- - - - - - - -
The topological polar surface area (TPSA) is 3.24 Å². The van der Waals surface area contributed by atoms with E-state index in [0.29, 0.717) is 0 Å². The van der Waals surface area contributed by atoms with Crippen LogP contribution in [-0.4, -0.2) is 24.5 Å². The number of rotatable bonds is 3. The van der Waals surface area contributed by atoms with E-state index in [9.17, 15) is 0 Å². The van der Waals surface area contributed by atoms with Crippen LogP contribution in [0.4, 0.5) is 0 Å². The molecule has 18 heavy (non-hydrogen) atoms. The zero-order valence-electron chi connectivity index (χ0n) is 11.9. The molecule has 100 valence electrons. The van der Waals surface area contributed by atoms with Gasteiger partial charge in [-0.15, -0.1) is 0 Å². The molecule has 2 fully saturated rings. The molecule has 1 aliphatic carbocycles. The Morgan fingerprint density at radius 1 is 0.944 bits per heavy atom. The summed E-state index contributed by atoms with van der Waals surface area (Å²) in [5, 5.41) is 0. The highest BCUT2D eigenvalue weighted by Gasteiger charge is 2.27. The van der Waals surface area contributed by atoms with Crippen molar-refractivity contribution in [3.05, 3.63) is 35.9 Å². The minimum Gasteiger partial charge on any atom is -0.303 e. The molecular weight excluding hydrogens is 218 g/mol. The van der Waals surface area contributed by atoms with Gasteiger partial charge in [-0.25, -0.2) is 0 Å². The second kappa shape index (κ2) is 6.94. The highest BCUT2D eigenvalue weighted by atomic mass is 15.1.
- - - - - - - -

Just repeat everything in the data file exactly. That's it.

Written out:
The topological polar surface area (TPSA) is 3.24 Å². The van der Waals surface area contributed by atoms with E-state index in [0.29, 0.717) is 0 Å². The van der Waals surface area contributed by atoms with Crippen LogP contribution in [-0.4, -0.2) is 24.5 Å². The number of rotatable bonds is 3. The van der Waals surface area contributed by atoms with E-state index in [9.17, 15) is 0 Å². The van der Waals surface area contributed by atoms with Crippen LogP contribution in [0.4, 0.5) is 0 Å². The molecule has 18 heavy (non-hydrogen) atoms. The zero-order valence-electron chi connectivity index (χ0n) is 11.9. The molecule has 100 valence electrons. The van der Waals surface area contributed by atoms with Gasteiger partial charge in [-0.15, -0.1) is 0 Å². The molecule has 2 fully saturated rings. The molecule has 1 aliphatic carbocycles. The Morgan fingerprint density at radius 1 is 0.944 bits per heavy atom. The summed E-state index contributed by atoms with van der Waals surface area (Å²) in [5, 5.41) is 0. The highest BCUT2D eigenvalue weighted by Gasteiger charge is 2.27. The van der Waals surface area contributed by atoms with Crippen molar-refractivity contribution in [3.05, 3.63) is 35.9 Å². The minimum Gasteiger partial charge on any atom is -0.303 e. The molecular weight excluding hydrogens is 218 g/mol. The van der Waals surface area contributed by atoms with Gasteiger partial charge in [-0.25, -0.2) is 0 Å². The second kappa shape index (κ2) is 6.94. The highest BCUT2D eigenvalue weighted by atomic mass is 15.1.